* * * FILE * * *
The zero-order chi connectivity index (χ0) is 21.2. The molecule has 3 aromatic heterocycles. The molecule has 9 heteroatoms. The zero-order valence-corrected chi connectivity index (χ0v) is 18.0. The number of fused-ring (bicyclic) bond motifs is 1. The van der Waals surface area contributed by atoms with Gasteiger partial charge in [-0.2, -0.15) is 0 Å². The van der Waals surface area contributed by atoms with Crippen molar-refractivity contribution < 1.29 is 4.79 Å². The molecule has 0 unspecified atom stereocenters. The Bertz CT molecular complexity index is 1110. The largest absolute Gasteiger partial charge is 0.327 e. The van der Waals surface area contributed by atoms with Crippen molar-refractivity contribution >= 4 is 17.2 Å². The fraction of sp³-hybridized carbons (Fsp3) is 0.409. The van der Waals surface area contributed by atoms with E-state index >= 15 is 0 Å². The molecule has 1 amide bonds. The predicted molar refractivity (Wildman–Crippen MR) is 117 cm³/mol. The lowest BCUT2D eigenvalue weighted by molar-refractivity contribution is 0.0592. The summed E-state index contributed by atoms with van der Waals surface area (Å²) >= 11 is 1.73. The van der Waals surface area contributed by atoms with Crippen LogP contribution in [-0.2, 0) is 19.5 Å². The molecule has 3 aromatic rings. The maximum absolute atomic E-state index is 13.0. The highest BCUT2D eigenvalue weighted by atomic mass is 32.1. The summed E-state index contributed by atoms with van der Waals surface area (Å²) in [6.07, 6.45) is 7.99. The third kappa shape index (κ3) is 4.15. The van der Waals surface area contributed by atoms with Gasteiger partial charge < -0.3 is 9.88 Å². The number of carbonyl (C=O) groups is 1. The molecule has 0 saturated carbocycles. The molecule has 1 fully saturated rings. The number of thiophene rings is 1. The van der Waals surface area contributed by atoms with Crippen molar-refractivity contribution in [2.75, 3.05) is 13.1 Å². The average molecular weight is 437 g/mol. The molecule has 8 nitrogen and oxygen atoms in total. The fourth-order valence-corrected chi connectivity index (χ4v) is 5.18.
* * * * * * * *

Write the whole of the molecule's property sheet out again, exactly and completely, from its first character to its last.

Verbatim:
The zero-order chi connectivity index (χ0) is 21.2. The molecule has 3 aromatic heterocycles. The molecule has 9 heteroatoms. The zero-order valence-corrected chi connectivity index (χ0v) is 18.0. The number of fused-ring (bicyclic) bond motifs is 1. The van der Waals surface area contributed by atoms with Gasteiger partial charge in [-0.2, -0.15) is 0 Å². The van der Waals surface area contributed by atoms with Crippen molar-refractivity contribution < 1.29 is 4.79 Å². The molecule has 0 unspecified atom stereocenters. The Bertz CT molecular complexity index is 1110. The largest absolute Gasteiger partial charge is 0.327 e. The van der Waals surface area contributed by atoms with Crippen molar-refractivity contribution >= 4 is 17.2 Å². The fraction of sp³-hybridized carbons (Fsp3) is 0.409. The van der Waals surface area contributed by atoms with E-state index >= 15 is 0 Å². The molecule has 1 amide bonds. The predicted molar refractivity (Wildman–Crippen MR) is 117 cm³/mol. The lowest BCUT2D eigenvalue weighted by molar-refractivity contribution is 0.0592. The summed E-state index contributed by atoms with van der Waals surface area (Å²) >= 11 is 1.73. The van der Waals surface area contributed by atoms with Crippen LogP contribution in [-0.2, 0) is 19.5 Å². The molecule has 3 aromatic rings. The maximum absolute atomic E-state index is 13.0. The highest BCUT2D eigenvalue weighted by atomic mass is 32.1. The summed E-state index contributed by atoms with van der Waals surface area (Å²) in [6.07, 6.45) is 7.99. The third kappa shape index (κ3) is 4.15. The van der Waals surface area contributed by atoms with Gasteiger partial charge < -0.3 is 9.88 Å². The number of carbonyl (C=O) groups is 1. The molecule has 0 saturated carbocycles. The molecule has 1 fully saturated rings. The number of thiophene rings is 1. The van der Waals surface area contributed by atoms with Crippen molar-refractivity contribution in [2.75, 3.05) is 13.1 Å². The average molecular weight is 437 g/mol. The molecule has 8 nitrogen and oxygen atoms in total. The fourth-order valence-corrected chi connectivity index (χ4v) is 5.18.